NOTES

^{1}The cost function can also be interpreted as being determined by the number of loans made since the distance (σ_{0} − σ_{1}) also determines the number of loans the low SLC lender makes.

^{2}The first derivative is dπ_{1}/dσ_{1} = −(R^{2}/4) + 2ξ(σ_{0} − σ_{1}). The second-order condition is satisfied: d^{2}p_{1}/d(σ_{1})^{2} = −2ξ.

^{3}There are distributions for which k^{*} is not unique. One example is ϕ(κ) = 1 − K/κ; κ: [C, + 4), where C is a positive constant.

^{4}We should note that the “lender 1” may not be the incumbent. In other words, when the second lender tries to enter, the incumbent may position itself to offer σ_{2} and R_{2}.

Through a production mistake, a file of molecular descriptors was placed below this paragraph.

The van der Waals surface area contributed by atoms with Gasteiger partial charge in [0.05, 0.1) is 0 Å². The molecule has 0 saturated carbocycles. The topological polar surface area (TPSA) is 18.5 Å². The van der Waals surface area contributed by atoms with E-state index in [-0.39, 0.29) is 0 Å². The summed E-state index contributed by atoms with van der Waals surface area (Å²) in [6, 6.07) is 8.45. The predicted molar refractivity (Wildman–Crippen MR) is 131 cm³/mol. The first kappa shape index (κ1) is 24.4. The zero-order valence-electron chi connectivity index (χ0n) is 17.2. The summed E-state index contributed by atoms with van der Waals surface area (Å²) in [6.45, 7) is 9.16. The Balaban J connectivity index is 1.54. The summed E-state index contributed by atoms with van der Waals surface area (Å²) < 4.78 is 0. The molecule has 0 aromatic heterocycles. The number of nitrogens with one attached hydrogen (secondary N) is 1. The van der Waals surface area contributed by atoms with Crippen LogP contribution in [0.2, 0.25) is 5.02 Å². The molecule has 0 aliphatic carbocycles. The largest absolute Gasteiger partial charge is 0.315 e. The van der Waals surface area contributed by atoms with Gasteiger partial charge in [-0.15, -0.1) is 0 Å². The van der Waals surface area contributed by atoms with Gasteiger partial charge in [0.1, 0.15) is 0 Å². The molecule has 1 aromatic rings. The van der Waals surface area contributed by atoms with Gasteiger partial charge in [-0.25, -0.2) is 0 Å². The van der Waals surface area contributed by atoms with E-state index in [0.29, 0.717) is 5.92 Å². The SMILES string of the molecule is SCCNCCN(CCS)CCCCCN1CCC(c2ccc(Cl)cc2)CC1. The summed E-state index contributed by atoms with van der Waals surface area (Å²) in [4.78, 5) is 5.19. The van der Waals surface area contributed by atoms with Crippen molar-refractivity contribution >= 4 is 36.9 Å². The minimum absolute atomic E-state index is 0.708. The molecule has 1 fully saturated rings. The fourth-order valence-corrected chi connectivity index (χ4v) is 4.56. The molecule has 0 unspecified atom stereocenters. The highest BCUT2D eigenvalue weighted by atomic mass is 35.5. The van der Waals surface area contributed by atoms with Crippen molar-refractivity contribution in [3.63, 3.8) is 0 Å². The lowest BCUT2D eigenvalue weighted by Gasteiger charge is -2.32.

^{5}The first-order conditions yield reaction functions in the plane defined by σ_{1} and σ_{2}. The first order conditions give: σ_{2} = 5.25123σ_{1} − 4.25123σ_{0}; therefore when an equilibrium combination of σ_{2} and σ_{1} exists, it is unique. The second-order conditions are satisfied: d^{2}π_{2}/dσ_{2}^{2} = −8NK(δ_{0,1} + 5δ_{0,2})δ_{0,1}^{2}/ω^{4} < 0 and d^{2}π_{1}/dσ_{1}^{2} = −2NK(7δ_{0,1} + 8δ_{2,0})δ_{2,0}^{2}/ω^{4} < 0.

Conflicts of Interest

The authors declare no conflicts of interest.

[1] | Anderson, S., de Palma, A. and Thisse, J. (1992) Discrete Choice Theory of Product Differentiation. MIT Press, Cam-bridge. |

[2] | Benoit, J. and Krishna, V. (1987) Dynamic Duopoly: Prices and Quantities. Review of Economic Studies, 54, 23-35. https://doi.org/10.2307/2297443 |

[3] | Bertrand, J. (1883) Review of “Theorie mathematique de la richesse sociale” and “Recherche sur les principes mathematiques de la theorie des richesses”. Journal des Savants, 499-508. |